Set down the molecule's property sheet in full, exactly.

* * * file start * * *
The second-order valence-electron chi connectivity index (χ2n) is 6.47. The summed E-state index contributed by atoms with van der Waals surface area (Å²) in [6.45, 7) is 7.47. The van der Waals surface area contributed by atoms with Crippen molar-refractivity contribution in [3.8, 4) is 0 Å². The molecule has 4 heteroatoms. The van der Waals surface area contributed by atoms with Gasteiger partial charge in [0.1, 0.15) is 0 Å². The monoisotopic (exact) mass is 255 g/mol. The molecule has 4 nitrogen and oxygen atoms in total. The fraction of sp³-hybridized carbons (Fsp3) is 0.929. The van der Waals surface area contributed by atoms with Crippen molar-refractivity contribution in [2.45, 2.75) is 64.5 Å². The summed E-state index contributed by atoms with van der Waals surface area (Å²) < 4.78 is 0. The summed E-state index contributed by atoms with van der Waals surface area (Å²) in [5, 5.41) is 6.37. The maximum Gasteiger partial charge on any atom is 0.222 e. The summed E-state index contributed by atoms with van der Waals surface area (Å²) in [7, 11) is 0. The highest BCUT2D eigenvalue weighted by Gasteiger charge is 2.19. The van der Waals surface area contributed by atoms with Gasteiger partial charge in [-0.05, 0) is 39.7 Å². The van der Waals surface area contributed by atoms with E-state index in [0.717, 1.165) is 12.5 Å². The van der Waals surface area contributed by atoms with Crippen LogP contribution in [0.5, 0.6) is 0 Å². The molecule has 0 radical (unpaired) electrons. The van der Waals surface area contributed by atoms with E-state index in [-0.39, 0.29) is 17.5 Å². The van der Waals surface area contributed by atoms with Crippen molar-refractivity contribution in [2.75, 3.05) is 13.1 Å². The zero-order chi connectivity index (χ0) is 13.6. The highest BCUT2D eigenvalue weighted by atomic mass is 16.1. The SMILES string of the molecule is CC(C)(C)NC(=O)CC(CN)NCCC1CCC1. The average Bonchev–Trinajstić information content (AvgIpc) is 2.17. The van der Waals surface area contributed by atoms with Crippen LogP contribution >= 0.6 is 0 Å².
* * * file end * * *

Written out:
The second-order valence-electron chi connectivity index (χ2n) is 6.47. The summed E-state index contributed by atoms with van der Waals surface area (Å²) in [6.45, 7) is 7.47. The van der Waals surface area contributed by atoms with Crippen molar-refractivity contribution in [3.8, 4) is 0 Å². The molecule has 4 heteroatoms. The van der Waals surface area contributed by atoms with Gasteiger partial charge in [0.1, 0.15) is 0 Å². The monoisotopic (exact) mass is 255 g/mol. The molecule has 4 nitrogen and oxygen atoms in total. The fraction of sp³-hybridized carbons (Fsp3) is 0.929. The van der Waals surface area contributed by atoms with Crippen molar-refractivity contribution in [2.45, 2.75) is 64.5 Å². The summed E-state index contributed by atoms with van der Waals surface area (Å²) < 4.78 is 0. The summed E-state index contributed by atoms with van der Waals surface area (Å²) in [5, 5.41) is 6.37. The maximum Gasteiger partial charge on any atom is 0.222 e. The summed E-state index contributed by atoms with van der Waals surface area (Å²) in [7, 11) is 0. The highest BCUT2D eigenvalue weighted by Gasteiger charge is 2.19. The van der Waals surface area contributed by atoms with Gasteiger partial charge in [-0.05, 0) is 39.7 Å². The van der Waals surface area contributed by atoms with E-state index in [0.717, 1.165) is 12.5 Å². The van der Waals surface area contributed by atoms with Crippen LogP contribution in [0.5, 0.6) is 0 Å². The molecule has 0 radical (unpaired) electrons. The van der Waals surface area contributed by atoms with E-state index in [-0.39, 0.29) is 17.5 Å². The van der Waals surface area contributed by atoms with Crippen molar-refractivity contribution in [2.75, 3.05) is 13.1 Å². The zero-order chi connectivity index (χ0) is 13.6. The highest BCUT2D eigenvalue weighted by atomic mass is 16.1. The SMILES string of the molecule is CC(C)(C)NC(=O)CC(CN)NCCC1CCC1. The average Bonchev–Trinajstić information content (AvgIpc) is 2.17. The van der Waals surface area contributed by atoms with Crippen LogP contribution >= 0.6 is 0 Å².